Click for Dockmate Click for Nordhavn Click for United Click for Walker Click for JetForums

53' Feadship

Discussion in 'Feadship Yacht' started by cgoodwin, Feb 5, 2008.

You need to be registered and signed in to view this content.
  1. david_japp

    david_japp Senior Member

    Joined:
    Feb 7, 2005
    Messages:
    369
    Location:
    london
    coelan

    I meant add ive had it on my 1938 Chris-craft for the past 8 years but it is mahogany not teak. In any event it has held up brilliantly and where there has been abrasion damage or cuffs, it has has been very easy to repair. FYI Coelan has amazing stretch capabilities .. i wont go as far as to say its a miracle product but it has been brilliant for me whereas traditional oil based vanish coatings have not> It is however VERY expensive and not the easiest to apply on vertical surfaces. Also, you must use the Coelan thinners and primers . Forgot to mention that somewhat weirdly, the gloss version is a very good non-slip finish (eg for my Chris-Craft's varnished deck) whereas the matt version is like ice.
  2. david_japp

    david_japp Senior Member

    Joined:
    Feb 7, 2005
    Messages:
    369
    Location:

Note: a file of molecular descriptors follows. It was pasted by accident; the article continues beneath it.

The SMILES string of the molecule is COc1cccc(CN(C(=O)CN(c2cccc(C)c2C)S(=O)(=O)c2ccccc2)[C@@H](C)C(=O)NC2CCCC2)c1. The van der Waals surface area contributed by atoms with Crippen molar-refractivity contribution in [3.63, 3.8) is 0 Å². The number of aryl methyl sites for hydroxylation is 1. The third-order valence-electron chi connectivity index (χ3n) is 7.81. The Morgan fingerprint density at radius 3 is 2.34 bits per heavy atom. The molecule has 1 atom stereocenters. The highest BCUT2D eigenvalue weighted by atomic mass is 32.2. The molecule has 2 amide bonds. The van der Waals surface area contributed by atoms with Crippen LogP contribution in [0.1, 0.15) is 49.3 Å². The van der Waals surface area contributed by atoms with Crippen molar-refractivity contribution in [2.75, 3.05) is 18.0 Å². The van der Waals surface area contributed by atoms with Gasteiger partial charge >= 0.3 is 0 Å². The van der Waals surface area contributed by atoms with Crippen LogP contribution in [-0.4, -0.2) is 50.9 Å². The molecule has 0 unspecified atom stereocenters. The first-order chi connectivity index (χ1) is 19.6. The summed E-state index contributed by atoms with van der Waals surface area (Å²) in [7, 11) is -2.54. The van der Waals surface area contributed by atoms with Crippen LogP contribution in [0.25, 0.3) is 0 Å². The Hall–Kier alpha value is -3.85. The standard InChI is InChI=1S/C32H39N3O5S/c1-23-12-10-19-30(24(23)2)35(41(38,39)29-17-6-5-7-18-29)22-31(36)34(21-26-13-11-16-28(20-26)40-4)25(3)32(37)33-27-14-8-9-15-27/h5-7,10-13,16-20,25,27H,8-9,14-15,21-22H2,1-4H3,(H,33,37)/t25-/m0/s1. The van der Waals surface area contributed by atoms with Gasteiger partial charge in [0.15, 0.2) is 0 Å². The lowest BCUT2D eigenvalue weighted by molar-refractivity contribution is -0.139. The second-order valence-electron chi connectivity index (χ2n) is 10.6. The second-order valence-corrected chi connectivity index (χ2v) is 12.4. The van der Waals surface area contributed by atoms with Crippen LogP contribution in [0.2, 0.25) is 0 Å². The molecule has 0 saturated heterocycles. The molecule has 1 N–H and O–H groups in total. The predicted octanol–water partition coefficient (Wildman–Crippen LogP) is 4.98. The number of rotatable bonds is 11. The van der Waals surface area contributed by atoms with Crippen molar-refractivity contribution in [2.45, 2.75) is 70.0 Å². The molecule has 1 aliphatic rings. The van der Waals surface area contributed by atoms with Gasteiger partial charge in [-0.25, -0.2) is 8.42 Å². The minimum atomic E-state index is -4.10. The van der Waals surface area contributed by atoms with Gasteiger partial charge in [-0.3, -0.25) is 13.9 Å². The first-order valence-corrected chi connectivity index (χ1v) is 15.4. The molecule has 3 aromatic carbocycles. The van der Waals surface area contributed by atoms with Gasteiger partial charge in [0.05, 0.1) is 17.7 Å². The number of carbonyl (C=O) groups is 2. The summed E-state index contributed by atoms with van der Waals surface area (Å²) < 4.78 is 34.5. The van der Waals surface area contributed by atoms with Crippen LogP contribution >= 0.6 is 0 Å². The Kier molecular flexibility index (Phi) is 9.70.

london
    coelan

    BTW best to use Coelan as a top coating of trad varnish rather than applying varnish over Coelan .
  3. david_japp

    david_japp Senior Member

    Joined:
    Feb 7, 2005
    Messages:
    369
    Location:
    london
    Coelan - Awlcraft

    Awlcraft is an Awlgrip 2 pack, hard coating and not at all like Coelan, which is a one coat flexible coating. I used Awlgrip system from start to finish (fillers, primers, topcoats etc) on the hull and painted areas of the superstructure but I was advised NOT to use Awlcraft clearcoat on the brightwork or paint because, unlike Coaelan, it has little or no stretch, and also unlike Coelan is very difficult to repair .
  4. cgoodwin

    cgoodwin Member

    Joined:
    Feb 5, 2008
    Messages:
    89
    Location:
    USA
    Sorry, alwbrite.....
  5. cgoodwin